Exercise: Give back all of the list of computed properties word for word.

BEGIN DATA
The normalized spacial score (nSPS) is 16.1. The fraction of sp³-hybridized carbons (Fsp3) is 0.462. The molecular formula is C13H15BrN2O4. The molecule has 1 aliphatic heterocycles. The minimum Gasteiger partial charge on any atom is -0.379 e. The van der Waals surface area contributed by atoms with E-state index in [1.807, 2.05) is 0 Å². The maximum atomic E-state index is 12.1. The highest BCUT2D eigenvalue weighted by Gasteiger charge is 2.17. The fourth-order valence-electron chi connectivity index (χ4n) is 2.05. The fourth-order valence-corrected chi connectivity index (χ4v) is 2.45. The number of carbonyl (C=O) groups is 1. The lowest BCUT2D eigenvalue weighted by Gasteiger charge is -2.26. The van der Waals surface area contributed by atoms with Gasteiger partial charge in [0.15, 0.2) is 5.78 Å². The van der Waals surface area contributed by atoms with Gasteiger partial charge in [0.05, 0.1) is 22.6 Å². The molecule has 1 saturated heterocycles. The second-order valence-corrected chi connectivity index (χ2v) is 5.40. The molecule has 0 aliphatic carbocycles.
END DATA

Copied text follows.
The normalized spacial score (nSPS) is 16.1. The fraction of sp³-hybridized carbons (Fsp3) is 0.462. The molecular formula is C13H15BrN2O4. The molecule has 1 aliphatic heterocycles. The minimum Gasteiger partial charge on any atom is -0.379 e. The van der Waals surface area contributed by atoms with E-state index in [1.807, 2.05) is 0 Å². The maximum atomic E-state index is 12.1. The highest BCUT2D eigenvalue weighted by Gasteiger charge is 2.17. The fourth-order valence-electron chi connectivity index (χ4n) is 2.05. The fourth-order valence-corrected chi connectivity index (χ4v) is 2.45. The number of carbonyl (C=O) groups is 1. The lowest BCUT2D eigenvalue weighted by Gasteiger charge is -2.26. The van der Waals surface area contributed by atoms with Gasteiger partial charge in [0.15, 0.2) is 5.78 Å². The van der Waals surface area contributed by atoms with Gasteiger partial charge in [0.05, 0.1) is 22.6 Å². The molecule has 1 saturated heterocycles. The second-order valence-corrected chi connectivity index (χ2v) is 5.40. The molecule has 0 aliphatic carbocycles.